So with these elements we should be able to put together a functional (if buggy) game. The only other thing needed is a way to check for a draw. As there are only 9 moves available we can count the number of turns taken and declare a draw when there are no further moves available. Also as a draw is only possible after an odd number of turns we only need to check for a draw after the first players turn.

The final code for our game is as follows


def checkwin(player):
  #loop through rows and columns
  for c in range(0,3):
    #check for horizontal line
    if board[c][0] == player and board[c][1] == player and board[c][2] == player:
      print "*********\n\n%s wins\n\n*********" % player
      playerwin = True
      return playerwin
    #check for vertical line
    elif board[0][c] == player and board[1][c] == player and board[2][c] == player:
      print "*********\n\n%s wins\n\n*********" % player
      playerwin = True
      return playerwin
    #check for diagonal win (left to right)
    elif board[0][0] == player and board[1][1] == player and board[2][2] == player:
      print "*********\n\n%s wins\n\n*********" % player
      playerwin = True
      return playerwin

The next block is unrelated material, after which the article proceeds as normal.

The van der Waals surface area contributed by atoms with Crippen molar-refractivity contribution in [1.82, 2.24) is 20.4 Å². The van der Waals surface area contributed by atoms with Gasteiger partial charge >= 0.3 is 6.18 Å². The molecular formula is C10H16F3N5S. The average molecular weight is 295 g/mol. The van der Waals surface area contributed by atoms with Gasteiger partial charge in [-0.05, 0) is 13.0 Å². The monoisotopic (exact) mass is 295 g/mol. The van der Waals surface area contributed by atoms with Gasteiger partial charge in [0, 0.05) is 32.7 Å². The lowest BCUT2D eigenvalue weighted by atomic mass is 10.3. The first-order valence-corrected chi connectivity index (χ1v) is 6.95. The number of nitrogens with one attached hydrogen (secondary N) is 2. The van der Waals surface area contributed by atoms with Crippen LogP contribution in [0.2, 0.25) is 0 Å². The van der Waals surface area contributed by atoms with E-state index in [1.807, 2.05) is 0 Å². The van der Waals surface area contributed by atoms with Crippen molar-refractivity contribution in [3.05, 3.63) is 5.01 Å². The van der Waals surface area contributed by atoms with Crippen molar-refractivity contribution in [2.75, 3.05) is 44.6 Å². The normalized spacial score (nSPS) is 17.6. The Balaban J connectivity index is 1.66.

#check for diagonal win (right to left)
    elif board[0][2] == player and board[1][1] == player and board[2][0] == player:
      print "*********\n\n%s wins\n\n*********" % player
      playerwin = True
      return playerwin
  else:
    playerwin = False
    return playerwin

#code for player's turn
def playerturn(player):
  print "%s's turn" % player
  turn = 1
  while(turn):
    print "Select column [1-3]: ",
    col = int(raw_input()) - 1
    print "Select row [1-3]: ",
    row = int(raw_input()) - 1
    if board[row][col] == 'X' or board[row][col] == 'O':
      print "Already taken!"
    else:
      board[row][col] = player
      turn = 0

def printboard():
  print board[0]
  print board[1]
  print board[2]

#initialise an empty board
board = [['-','-','-'],['-','-','-'],['-','-','-']]
player1 = 'X'
player2 = 'O'
win = False
turns = 0

#game loop
#print empty board to start program
printboard()
while(win == False):
  playerturn(player1)
  turns += 1
  printboard()
  if checkwin(player1) == True: break
  if turns == 9:
    print "This game is a draw!"
    break

  playerturn(player2)